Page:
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Is strength training feasible for young people with Prader-Willi syndrome? A phase I randomised controlled trial [with consumer summary]
Shields N, Bennell KL, Radcliffe J, Taylor NF
Physiotherapy 2019 Feb 4:Epub ahead of print
clinical trial
8/10 [Eligibility criteria: Yes; Random allocation: Yes; Concealed allocation: Yes; Baseline comparability: Yes; Blind subjects: No; Blind therapists: No; Blind assessors: Yes; Adequate follow-up: Yes; Intention-to-treat analysis: Yes; Between-group comparisons: Yes; Point estimates and variability: Yes. Note: Eligibility criteria item does not contribute to total score] *This score has been confirmed*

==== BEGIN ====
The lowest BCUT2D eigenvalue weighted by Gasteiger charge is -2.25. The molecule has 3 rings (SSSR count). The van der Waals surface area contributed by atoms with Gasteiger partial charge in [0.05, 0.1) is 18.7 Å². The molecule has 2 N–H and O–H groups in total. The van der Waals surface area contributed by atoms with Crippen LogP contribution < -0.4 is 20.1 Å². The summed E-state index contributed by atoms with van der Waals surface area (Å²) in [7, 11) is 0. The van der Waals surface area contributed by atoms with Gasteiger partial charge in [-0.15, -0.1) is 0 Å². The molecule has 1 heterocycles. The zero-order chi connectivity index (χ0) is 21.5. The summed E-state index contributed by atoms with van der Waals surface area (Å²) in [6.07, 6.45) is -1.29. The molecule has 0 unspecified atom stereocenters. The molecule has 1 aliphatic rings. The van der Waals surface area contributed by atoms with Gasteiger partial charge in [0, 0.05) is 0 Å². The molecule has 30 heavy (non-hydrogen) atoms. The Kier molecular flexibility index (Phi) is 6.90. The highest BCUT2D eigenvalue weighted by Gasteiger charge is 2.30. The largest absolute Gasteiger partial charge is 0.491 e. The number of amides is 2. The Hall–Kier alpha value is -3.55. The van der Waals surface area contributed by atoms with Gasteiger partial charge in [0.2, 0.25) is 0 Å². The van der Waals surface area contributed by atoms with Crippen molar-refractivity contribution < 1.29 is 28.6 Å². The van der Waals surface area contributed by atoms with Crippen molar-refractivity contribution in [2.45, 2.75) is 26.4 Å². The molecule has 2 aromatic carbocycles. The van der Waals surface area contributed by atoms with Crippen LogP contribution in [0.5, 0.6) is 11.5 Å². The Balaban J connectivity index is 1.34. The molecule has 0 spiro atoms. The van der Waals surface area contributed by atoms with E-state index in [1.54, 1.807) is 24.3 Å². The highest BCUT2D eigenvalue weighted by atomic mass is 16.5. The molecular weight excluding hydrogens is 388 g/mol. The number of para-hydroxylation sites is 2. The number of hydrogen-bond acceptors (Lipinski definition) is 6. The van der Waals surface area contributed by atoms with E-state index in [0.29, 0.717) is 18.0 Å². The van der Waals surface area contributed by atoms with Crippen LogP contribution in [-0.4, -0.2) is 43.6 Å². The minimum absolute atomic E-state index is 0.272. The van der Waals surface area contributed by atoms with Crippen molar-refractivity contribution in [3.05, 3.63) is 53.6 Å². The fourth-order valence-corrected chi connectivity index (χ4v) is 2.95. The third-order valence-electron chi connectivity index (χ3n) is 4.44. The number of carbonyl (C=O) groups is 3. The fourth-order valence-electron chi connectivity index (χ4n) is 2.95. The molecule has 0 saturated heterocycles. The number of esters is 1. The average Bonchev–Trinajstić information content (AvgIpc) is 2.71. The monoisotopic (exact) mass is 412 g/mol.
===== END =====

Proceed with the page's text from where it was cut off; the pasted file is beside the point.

OBJECTIVE: To investigate the feasibility of progressive resistance training for people with Prader-Willi syndrome (PWS), who have muscle weakness and very low muscle mass. DESIGN: Randomised controlled trial with concealed allocation, assessor blinding and intention-to-treat analysis. SETTING: Community gymnasium. PARTICIPANTS: Sixteen participants with PWS (eight female; mean age 25 years) were randomly assigned with 1:1 allocation to an experimental (n = 8) or control group (n = 8). INTERVENTION: Progressive resistance training was performed twice a week for 10 weeks. The training was supervised one-to-one by a physiotherapist and comprised seven exercises. The control group continued their usual activities and were offered the training after follow-up assessment. MAIN OUTCOME MEASURES: Three domains of feasibility were evaluated: implementation (attendance and adherence), practicality (safety) and limited efficacy testing. Muscle strength (one repetition maximum for chest and leg press), physical function (box stacking test, timed stairs climb), muscle composition (US) and body composition (whole-body DXA scan) were measured before and after the intervention. RESULTS: Participants attended 92% of scheduled sessions and adhered by progressing their training resistance by 82% (range 60 to 140%). There was one unexpected serious adverse event unrelated to the intervention and several non-serious expected adverse events related to the intervention. Estimates of standardised mean differences indicated moderate to large effects in favour of the experimental group for arm (0.92, 95%CI -0.11 to 1.95) and leg strength (0.78, 95%CI -0.27 to 1.83). The effect was uncertain for secondary outcomes. CONCLUSIONS: There is preliminary evidence showing progressive resistance training is feasible for people with Prader-Willi syndrome and may increase muscle strength. Clinical Trial Registration Australia New Zealand Clinical Trials Registry ACTRN12616000107426.

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